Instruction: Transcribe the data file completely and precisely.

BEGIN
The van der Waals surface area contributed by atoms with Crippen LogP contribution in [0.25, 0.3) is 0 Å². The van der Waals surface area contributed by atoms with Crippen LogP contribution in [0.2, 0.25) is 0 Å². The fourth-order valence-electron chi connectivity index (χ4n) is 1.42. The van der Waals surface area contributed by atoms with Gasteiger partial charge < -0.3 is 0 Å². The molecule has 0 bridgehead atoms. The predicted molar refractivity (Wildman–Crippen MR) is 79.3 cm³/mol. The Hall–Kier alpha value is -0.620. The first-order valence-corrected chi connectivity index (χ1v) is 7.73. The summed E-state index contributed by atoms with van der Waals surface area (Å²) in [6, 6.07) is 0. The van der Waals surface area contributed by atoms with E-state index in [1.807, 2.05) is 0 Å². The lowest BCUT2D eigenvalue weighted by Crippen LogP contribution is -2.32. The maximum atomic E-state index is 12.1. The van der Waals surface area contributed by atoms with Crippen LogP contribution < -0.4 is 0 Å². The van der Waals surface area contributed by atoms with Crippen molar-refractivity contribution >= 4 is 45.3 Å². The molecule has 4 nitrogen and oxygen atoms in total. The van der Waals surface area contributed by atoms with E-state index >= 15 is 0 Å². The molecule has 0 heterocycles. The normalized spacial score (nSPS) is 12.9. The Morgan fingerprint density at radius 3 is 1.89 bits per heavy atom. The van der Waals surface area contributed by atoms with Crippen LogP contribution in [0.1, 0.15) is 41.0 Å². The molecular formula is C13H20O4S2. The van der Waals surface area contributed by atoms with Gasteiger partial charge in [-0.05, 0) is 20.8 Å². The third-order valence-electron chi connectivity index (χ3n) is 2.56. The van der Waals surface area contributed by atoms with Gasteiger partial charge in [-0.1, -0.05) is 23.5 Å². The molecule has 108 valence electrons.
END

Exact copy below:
The van der Waals surface area contributed by atoms with Crippen LogP contribution in [0.25, 0.3) is 0 Å². The van der Waals surface area contributed by atoms with Crippen LogP contribution in [0.2, 0.25) is 0 Å². The fourth-order valence-electron chi connectivity index (χ4n) is 1.42. The van der Waals surface area contributed by atoms with Gasteiger partial charge < -0.3 is 0 Å². The molecule has 0 bridgehead atoms. The predicted molar refractivity (Wildman–Crippen MR) is 79.3 cm³/mol. The Hall–Kier alpha value is -0.620. The first-order valence-corrected chi connectivity index (χ1v) is 7.73. The summed E-state index contributed by atoms with van der Waals surface area (Å²) in [6, 6.07) is 0. The van der Waals surface area contributed by atoms with E-state index in [1.807, 2.05) is 0 Å². The lowest BCUT2D eigenvalue weighted by Crippen LogP contribution is -2.32. The maximum atomic E-state index is 12.1. The van der Waals surface area contributed by atoms with Crippen LogP contribution < -0.4 is 0 Å². The van der Waals surface area contributed by atoms with Crippen molar-refractivity contribution >= 4 is 45.3 Å². The molecule has 4 nitrogen and oxygen atoms in total. The van der Waals surface area contributed by atoms with E-state index >= 15 is 0 Å². The molecule has 0 heterocycles. The normalized spacial score (nSPS) is 12.9. The Morgan fingerprint density at radius 3 is 1.89 bits per heavy atom. The van der Waals surface area contributed by atoms with Crippen LogP contribution in [0.1, 0.15) is 41.0 Å². The molecular formula is C13H20O4S2. The van der Waals surface area contributed by atoms with Gasteiger partial charge in [-0.05, 0) is 20.8 Å². The third-order valence-electron chi connectivity index (χ3n) is 2.56. The van der Waals surface area contributed by atoms with Gasteiger partial charge in [-0.1, -0.05) is 23.5 Å². The molecule has 108 valence electrons.